Concerns about Your Child's Care

Warning Signs of Poor Care

If you have a problem or concern with your child care, make time to speak with the director or provider as soon as possible. If you have serious concerns about your child's health or well-being in the program, take immediate steps to protect your child. Most programs will have an “open-door” policy, where parents can visit the program at any time. As a parent, you should have access to your child at any time of the day.

Any patterns of disturbing events or reports from your child should never be ignored. If you still have concerns after speaking with your provider, you may choose to remove your child from your child care arrangement, and look for another program or provider.

If you suspect any type of emotional, physical, or sexual abuse, remove your child from care until the situation is investigated or resolved to your complete satisfaction. Remember to trust your instincts, and ask a lot of questions if you have strong concerns.

Here are some of the warning signs of poor care:

  • Children left unattended.
  • Staff or providers are angry, rough, or moody with children or parents.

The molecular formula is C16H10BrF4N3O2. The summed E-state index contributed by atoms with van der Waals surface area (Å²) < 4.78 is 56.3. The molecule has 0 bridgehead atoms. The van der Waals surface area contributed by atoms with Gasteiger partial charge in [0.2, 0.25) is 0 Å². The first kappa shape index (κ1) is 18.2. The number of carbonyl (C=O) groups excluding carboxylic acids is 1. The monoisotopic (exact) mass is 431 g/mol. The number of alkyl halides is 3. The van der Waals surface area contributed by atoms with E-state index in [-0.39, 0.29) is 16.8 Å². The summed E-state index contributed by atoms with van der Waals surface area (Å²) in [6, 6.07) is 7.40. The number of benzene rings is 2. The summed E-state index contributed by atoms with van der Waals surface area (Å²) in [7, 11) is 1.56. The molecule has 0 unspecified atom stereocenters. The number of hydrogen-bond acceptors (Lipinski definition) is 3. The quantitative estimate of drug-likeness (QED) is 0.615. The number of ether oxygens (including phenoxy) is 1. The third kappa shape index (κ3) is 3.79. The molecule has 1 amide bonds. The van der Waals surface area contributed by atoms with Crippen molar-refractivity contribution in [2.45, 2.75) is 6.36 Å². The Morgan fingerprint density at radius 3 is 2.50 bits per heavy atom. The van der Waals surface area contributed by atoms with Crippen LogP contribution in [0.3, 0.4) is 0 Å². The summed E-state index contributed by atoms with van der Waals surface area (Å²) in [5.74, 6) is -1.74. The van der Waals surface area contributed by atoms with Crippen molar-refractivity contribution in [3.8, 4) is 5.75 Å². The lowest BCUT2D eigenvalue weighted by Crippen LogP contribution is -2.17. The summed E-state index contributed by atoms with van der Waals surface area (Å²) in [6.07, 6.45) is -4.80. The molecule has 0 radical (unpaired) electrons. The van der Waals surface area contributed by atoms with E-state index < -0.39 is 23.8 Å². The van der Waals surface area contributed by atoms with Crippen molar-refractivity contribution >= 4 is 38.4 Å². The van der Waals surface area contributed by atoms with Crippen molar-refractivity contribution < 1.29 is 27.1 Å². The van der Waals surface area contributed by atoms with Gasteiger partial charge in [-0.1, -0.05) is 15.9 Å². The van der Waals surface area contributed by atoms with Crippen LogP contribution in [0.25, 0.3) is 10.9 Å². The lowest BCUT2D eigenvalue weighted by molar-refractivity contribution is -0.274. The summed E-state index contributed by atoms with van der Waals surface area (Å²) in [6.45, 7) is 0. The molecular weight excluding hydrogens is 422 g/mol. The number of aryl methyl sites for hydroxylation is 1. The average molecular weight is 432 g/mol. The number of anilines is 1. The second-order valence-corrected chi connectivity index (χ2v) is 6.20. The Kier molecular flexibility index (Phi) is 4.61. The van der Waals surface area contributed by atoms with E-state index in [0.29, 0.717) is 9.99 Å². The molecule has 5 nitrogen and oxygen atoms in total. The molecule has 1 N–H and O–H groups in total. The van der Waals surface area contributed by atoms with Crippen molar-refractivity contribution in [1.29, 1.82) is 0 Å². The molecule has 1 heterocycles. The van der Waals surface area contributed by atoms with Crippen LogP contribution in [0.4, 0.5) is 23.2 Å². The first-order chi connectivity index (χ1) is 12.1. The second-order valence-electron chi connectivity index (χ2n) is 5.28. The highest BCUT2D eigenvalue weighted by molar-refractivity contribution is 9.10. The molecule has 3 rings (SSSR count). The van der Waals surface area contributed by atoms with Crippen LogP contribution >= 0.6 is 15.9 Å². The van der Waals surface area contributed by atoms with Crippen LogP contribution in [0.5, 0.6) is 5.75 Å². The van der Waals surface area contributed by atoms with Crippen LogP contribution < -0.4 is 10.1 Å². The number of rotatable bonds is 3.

• Too many children crowded into a small space.
  • Too few staff for the number for children present.
  • Infants restricted to cribs, playpens, walkers, or high chairs.
  • Noticeably dirty environment or children.
  • Poor sanitation practices, especially related to diapering and feeding.
  • Medications, poisons, or cleaning supplies stored improperly.
  • Broken toys or unsafe equipment.
  • High staff turnover.
  • Your child cries repeatedly and resists staying at child care after adjustment period is over.
  • Your child shows signs of emotional or physical stress.
  • Your child talks about anger, violence, fears, or secrets that are not age-appropriate.
  • Your child appears to be unusually afraid of one teacher or provider.
  • Your child shows a sudden intense preoccupation with sexual matters, and may “act out” with dolls or other children.
  • Your child appears to be very hungry or thirsty without cause.

How to Register Complaints

Find out about the program's procedures for handling parent complaints. There should be a clear set of guidelines that explain complaint procedures and advise parents that unresolved complaints be sent to the appropriate child care licensing agency. If you have concerns about abuse or neglect, or your child care program's state licensing compliance, contact your state's licensing office and/or Department of Social Services. They will listen to your concerns and investigate the situation. Contact Link Child Care R&R to register complaints concerning a child care provider.

Page last updated: Aug 20, 2013